Medical staff will collect a lot of information about your health and the treatment you receive. A medical record contains personal information, so it’s important to know who can see it, change it and copy it.
This page covers your rights in relation to your medical records and other privacy issues, such as talking about sensitive issues with health professionals.
It’s important to note that your rights may vary depending on where you live in Australia, so for more specific information, you’ll need to consult the Office of the Australian Information Commissioner, the privacy ombudsman in your state or territory, talk to your medical team, or seek independent legal advice.
When you're treated for a medical condition, either in or out of hospital, the person treating you creates notes about your health. This is called a medical record. A medical record includes notes about services provided, scans and the interpretation of results, recommendations about treatments, personal details (e.g. genetic information) and correspondence to health professionals. It could be handwritten or electronic.
Every treatment centre you attend will keep a medical record about you, and will add to that record each time you visit or have tests.
The treatment centre or health care professional who creates a medical record owns and maintains it. However, the law considers ownership and access separate – so although you don’t own the records, you can request access to them (see below).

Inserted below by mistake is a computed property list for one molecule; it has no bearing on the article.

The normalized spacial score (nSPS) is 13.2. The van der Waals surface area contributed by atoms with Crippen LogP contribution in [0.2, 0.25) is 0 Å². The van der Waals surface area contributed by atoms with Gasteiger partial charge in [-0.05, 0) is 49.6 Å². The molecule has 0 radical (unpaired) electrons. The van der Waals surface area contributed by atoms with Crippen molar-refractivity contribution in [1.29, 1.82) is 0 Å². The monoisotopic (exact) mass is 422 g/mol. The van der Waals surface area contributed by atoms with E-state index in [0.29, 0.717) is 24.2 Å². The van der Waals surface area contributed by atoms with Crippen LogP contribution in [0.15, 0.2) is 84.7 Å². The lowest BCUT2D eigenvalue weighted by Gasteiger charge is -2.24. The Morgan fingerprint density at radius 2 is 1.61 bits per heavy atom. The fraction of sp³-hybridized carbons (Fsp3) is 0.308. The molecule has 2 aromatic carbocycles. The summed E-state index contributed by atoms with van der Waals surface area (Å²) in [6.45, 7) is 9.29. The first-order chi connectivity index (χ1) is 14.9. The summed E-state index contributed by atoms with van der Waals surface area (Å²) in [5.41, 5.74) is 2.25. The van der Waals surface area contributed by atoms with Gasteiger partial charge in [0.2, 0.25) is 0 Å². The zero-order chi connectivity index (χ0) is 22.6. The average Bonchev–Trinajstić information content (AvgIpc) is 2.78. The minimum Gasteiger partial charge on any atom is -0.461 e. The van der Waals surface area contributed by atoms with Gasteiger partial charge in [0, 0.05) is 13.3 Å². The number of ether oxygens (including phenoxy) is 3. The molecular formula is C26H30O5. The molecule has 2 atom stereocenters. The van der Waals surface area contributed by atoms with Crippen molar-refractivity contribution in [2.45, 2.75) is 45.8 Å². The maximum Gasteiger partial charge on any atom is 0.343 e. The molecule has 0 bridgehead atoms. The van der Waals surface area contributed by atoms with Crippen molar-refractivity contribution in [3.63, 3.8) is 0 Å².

Different states may have different requirements about how long doctors and treatment centres must keep your records after your last consultation. Some states don’t have specific legislation about keeping medical records (for instance, South Australia doesn't have a specific timeframe).
Australian privacy standards (National Privacy Principle 6/Australian Privacy Principles 12) establish a general rule that organisations are required to provide you with access to personal information (such as medical records) held about you. This standard has been set because giving people access to their records:
You can authorise someone else to see a record, such as a relative, interpreter or another health professional.
To see your medical record, ask your health provider. You'll probably have to put the request in writing, and you may have to provide some proof of identity, such as a drivers licence or birth certificate.
They may also charge a fee to copy your record (public hospitals usually charge about $30), but there should be no fee to just look at the record.
Rarely, you won’t be allowed to have a copy of your medical record because:
You can ask for changes to your medical records if you think they’re inaccurate, irrelevant or misleading. You should make this request in writing. If a treatment centre refuses to change your medical record, because they think the record is correct or that your suggested changes aren't appropriate, it must provide a written explanation.
"Ask for a copy of your test results. You’re paying for it and it’s your body. Some specialists get a little sticky when you ask. Don’t feel guilty or let them put you on the spot." — Ben
When you're having treatment, you have a right to privacy and confidentiality. Some privacy issues that may affect you include: